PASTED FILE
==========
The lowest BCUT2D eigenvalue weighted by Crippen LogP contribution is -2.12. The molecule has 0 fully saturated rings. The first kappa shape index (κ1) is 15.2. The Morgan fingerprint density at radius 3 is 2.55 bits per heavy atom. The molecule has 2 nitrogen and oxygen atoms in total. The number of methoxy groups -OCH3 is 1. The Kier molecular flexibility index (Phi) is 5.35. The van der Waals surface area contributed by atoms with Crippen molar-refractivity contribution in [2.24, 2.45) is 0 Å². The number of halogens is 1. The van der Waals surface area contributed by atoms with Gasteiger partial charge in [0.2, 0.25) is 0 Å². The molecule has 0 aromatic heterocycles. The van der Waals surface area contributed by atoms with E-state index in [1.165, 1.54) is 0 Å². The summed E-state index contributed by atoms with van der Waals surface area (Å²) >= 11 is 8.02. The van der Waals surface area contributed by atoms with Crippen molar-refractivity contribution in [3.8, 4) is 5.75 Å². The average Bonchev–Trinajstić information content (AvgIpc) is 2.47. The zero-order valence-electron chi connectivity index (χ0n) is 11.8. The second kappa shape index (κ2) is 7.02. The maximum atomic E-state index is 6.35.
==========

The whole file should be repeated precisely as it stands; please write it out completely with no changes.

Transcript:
The lowest BCUT2D eigenvalue weighted by Crippen LogP contribution is -2.12. The molecule has 0 fully saturated rings. The first kappa shape index (κ1) is 15.2. The Morgan fingerprint density at radius 3 is 2.55 bits per heavy atom. The molecule has 2 nitrogen and oxygen atoms in total. The number of methoxy groups -OCH3 is 1. The Kier molecular flexibility index (Phi) is 5.35. The van der Waals surface area contributed by atoms with Crippen molar-refractivity contribution in [2.24, 2.45) is 0 Å². The number of halogens is 1. The van der Waals surface area contributed by atoms with Gasteiger partial charge in [0.2, 0.25) is 0 Å². The molecule has 0 aromatic heterocycles. The van der Waals surface area contributed by atoms with E-state index in [1.165, 1.54) is 0 Å². The summed E-state index contributed by atoms with van der Waals surface area (Å²) >= 11 is 8.02. The van der Waals surface area contributed by atoms with Crippen molar-refractivity contribution in [3.8, 4) is 5.75 Å². The average Bonchev–Trinajstić information content (AvgIpc) is 2.47. The zero-order valence-electron chi connectivity index (χ0n) is 11.8. The second kappa shape index (κ2) is 7.02. The maximum atomic E-state index is 6.35.